This information has been prepared by IG, a trading name of IG Markets Limited. In addition to the disclaimer below, the material on this page does not contain a record of our trading prices, or an offer of, or solicitation for, a transaction in any financial instrument. IG accepts no responsibility for any use that may be made of these comments and for any consequences that result. No representation or warranty is given as to the accuracy or completeness of this information. Consequently any person acting on it does so entirely at their own risk. Any research provided does not have regard to the specific investment objectives, financial situation and needs of any specific person who may receive it. It has not been prepared in accordance with legal requirements designed to promote the independence of investment research and as such is considered to be a marketing communication. Although we are not specifically constrained from dealing ahead of our recommendations we do not seek to take advantage of them before they are provided to our clients. See full non-independent research disclaimer and quarterly summary.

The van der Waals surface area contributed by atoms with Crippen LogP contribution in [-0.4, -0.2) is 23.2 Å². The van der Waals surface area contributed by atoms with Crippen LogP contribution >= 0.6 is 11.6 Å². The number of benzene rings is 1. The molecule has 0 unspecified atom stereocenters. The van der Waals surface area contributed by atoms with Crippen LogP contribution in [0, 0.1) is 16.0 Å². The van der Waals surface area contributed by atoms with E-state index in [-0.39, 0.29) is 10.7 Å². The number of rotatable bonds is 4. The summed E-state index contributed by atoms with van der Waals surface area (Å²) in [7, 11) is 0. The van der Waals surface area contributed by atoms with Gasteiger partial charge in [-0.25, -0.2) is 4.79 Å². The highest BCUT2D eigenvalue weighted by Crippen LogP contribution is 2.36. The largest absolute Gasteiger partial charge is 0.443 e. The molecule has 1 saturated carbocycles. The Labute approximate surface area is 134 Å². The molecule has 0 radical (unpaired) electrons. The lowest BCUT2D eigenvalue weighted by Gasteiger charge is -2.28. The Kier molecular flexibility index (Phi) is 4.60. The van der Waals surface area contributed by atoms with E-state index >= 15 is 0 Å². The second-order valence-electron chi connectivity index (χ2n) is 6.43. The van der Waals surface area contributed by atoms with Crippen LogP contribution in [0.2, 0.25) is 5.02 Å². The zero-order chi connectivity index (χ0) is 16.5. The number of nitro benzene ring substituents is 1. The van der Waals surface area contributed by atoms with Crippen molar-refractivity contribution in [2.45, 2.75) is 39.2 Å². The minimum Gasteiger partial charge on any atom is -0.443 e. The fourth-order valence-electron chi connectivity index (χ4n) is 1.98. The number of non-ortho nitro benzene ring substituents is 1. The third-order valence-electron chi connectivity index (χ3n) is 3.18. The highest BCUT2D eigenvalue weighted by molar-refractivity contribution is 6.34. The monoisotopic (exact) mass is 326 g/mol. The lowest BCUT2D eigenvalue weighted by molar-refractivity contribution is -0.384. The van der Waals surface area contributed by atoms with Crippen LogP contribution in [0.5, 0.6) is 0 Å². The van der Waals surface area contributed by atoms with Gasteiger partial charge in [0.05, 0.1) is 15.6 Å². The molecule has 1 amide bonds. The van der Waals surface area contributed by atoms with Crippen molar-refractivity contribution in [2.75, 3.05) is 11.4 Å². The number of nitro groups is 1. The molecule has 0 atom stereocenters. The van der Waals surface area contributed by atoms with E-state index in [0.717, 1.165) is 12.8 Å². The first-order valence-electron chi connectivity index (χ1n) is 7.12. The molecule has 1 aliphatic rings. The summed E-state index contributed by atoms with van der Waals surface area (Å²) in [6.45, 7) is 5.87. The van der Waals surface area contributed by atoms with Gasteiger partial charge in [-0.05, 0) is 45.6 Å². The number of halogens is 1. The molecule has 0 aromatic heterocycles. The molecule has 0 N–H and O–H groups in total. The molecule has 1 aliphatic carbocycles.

Euro hit by PMI reports
The euro is trading at $1.3582. This morning France, Germany and the eurozone reported their manufacturing and services reports, which were all worse than expected.
Weak German figures were the most surprising. Prior to the the European Central Bank's monetary easing decision, Germany was the biggest opponent to the policy; now that the German economy is beginning to slow down, it may increase the likelihood of more monetary easing in the future.
The euro dropped below the $1.36 mark after the French figures, and if it drops below $1.3560 the next target would be $1.35. This level has provided support to the euro in recent weeks.